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Indiana University Bloomington

Lorenzo Lorenzo-Luaces

Dr. Lorenzo Lorenzo-Luaces

Assistant Professor


lolorenz [at]


Psychotherapy for depression: outcomes, processes, and moderators; intersection of stepped care and personalized medicine for depression; history and classification of major depressive disorder; treatment of bipolar II depression

Educational Background

  • 2011 – B.A., University of Puerto Rico
  • 2012 – M.A., University of Pennsylvania
  • 2017 – Ph.D., University of Pennsylvania

Areas of Study

Clinical Science

Research Topics

  • Heterogeneity of depression and its implications for treatment
  • Stepped care and personalized medicine for depression
  • Change processes in psychotherapy (e.g., cognitive change, working alliance)
  • History and classification of major depressive disorder
  • Antidepressants in the treatment of bipolar II depression

Research Summary

I am broadly interested in the treatment and phenomenology of depression, including its classification and differentiation from “normal” sadness. My research has focused primarily on the outcomes and processes of change in depression treatments, especially cognitive-behavioral therapies (CBTs). An overarching theme informing my work is that the level of heterogeneity in the clinical presentation (e.g., symptoms) and in the prognosis of depression needs to be considered when studying etiology and treatments.

My colleagues and I have worked on identifying, combining, and using patient-level variables to select what treatments would be optimal for a given patient. I am especially interested in using data to guide individuals to the level of care that would be most appropriate for them. While many individuals need more intensive treatments than what we usually deliver, many can experience benefit from low-intensity treatments like brief therapies or unguided CBT. In one study, for example, we found that most individuals with depression benefitted as much from a brief therapy as they did from a full course of CBT but that CBT was superior to brief therapy for individuals with more complex clinical pictures. Studies like these could be used to guide treatment decisions in stepped care models.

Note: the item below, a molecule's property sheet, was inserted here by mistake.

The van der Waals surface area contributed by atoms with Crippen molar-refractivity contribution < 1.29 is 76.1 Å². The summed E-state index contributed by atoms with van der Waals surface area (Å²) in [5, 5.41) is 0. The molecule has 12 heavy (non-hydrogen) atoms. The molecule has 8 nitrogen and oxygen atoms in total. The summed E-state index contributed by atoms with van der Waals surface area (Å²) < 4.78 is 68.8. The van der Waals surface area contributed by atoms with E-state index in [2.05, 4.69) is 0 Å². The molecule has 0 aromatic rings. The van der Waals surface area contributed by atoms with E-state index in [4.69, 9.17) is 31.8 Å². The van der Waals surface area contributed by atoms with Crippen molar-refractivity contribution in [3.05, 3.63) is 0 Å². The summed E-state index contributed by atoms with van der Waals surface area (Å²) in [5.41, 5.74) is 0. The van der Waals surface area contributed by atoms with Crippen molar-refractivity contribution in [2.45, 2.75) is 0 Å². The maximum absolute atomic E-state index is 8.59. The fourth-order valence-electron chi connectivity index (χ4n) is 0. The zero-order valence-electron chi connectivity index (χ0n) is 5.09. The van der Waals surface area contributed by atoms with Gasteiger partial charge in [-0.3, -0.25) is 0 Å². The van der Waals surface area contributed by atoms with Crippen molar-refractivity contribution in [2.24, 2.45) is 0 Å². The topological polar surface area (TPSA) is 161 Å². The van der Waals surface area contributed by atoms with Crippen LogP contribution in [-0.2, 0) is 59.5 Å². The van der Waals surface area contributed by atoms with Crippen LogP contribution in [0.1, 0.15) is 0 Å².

Another line of my research focuses on the study of psychotherapy processes (i.e., how psychotherapy works), with a focus on the roles of the working alliance and cognitive change. Here we have also found evidence that individual differences need to be considered to fully understand process-outcome correlations. For example, in one study we found that the therapeutic relationship in CBT for depression was a strong predictor of outcomes for patients with less recurrent depression but was unrelated to outcomes in more recurrent depression. We replicated these findings in another sample of patients undergoing CBT but found no effect of recurrence in psychodynamic therapy. Studies like these suggest that to understand how psychotherapy works we need to consider the interaction of patient features with common and with specific factors of therapy.